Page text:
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Field Methods

Scientists and volunteers working on Nicolet National Forest bird survey data collection

The NNF Bird Survey took place typically during the second weekend in June each year. Participants worked in teams, consisting of one or more group leaders who are experts in bird song identification. Other team members participated as timekeeper, navigator, audio recorder operator, or data recorder. Each team was assigned a group of approximately 6-10 sites for the morning surveys. Some sites were located along roads, while others required a short hike into the target habitat. The northern and southern halves of the NNF were surveyed every other year, which ended up being approximately 150 sites annually, though a total of 522 sites were surveyed across the 30-year span of this effort. Survey locations and road markers can be viewed in an online map viewer.

Bird data were collected using standardized 10-minute, unlimited-distance point count surveys (Knutson et al. 2008), in which a bird expert recorded all birds seen or heard from a stationary point during a 10-minute period regardless of how far away the bird was to the observer. Bird observers recorded birds during the surveys using a standardized bird point Census Form, which also includes noting the minute and distance a bird was detected and basic habitat and weather information. The census was designed to maximize compatibility with other bird census methods and to encourage documentation of all information obtained during the count.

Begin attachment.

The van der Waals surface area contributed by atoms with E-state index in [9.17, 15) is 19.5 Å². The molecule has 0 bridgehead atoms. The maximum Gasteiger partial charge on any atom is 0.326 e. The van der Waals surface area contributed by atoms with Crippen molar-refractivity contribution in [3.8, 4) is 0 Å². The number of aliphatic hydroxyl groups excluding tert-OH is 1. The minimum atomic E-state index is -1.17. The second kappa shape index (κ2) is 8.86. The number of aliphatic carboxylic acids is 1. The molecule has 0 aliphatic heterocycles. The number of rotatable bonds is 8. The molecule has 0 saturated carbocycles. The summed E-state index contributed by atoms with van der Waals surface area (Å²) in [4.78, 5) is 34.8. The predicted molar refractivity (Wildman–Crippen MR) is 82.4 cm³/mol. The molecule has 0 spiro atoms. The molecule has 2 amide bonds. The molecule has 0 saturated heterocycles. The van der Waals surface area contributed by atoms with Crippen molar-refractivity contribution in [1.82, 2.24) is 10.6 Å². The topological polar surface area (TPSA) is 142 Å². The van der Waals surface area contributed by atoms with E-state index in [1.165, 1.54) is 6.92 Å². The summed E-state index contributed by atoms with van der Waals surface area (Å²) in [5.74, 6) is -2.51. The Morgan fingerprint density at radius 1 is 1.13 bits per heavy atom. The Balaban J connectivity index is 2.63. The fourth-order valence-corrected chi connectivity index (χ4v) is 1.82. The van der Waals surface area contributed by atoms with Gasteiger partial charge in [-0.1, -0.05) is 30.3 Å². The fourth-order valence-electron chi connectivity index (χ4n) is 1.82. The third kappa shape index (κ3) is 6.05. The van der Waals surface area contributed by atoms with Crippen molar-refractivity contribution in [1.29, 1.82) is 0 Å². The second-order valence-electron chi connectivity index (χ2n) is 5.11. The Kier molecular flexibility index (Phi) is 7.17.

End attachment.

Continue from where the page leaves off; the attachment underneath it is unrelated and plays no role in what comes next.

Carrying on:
Bird survey chart

Bird Survey Locations

Click on the map below to view the NNF Bird Survey survey locations and road markers. You may also download these geospatial coordinates as MS Excel spreadsheets (survey locations; road markers).
ArcGIS Map of the Nicolet National Forrest Bird Survey Points & Road Markers

Bird Audio Recordings

For the last 8 years of the NNF Bird Survey, bird teams collected audio recordings of every point count survey conducted each year. These recordings can be used for future analyses of observer bias, for example. Take a listen to a few recordings that document the beautiful bird choruses that field teams enjoyed during point count surveys in June 2016.

Site 503, located in swamp conifer. You can hear a nice variety of bird species, including Golden-crowned Kinglet, Rose-breasted Grosbeak, Winter Wren, and Nashville Warbler, among many others. Listen to the clip.

Site 508, located in a hemlock-dominated forest stand. Take a listen for some of the NNF's most common species, such as Red-eyed Vireo, Black-throated Green Warbler, and Ovenbird. You may also hear Yellow-bellied Sapsucker, Blue Jay, and others. Listen to the clip.

Site 630, located in dry, upland shrubs. White-throated Sparrow, Nashville Warbler, Black-capped Chickadee, and Yellow-rumped Warbler sing quite loudly throughout the bird survey. Listen to the clip.

Boreal Chickadee bird photo By Tom Prestby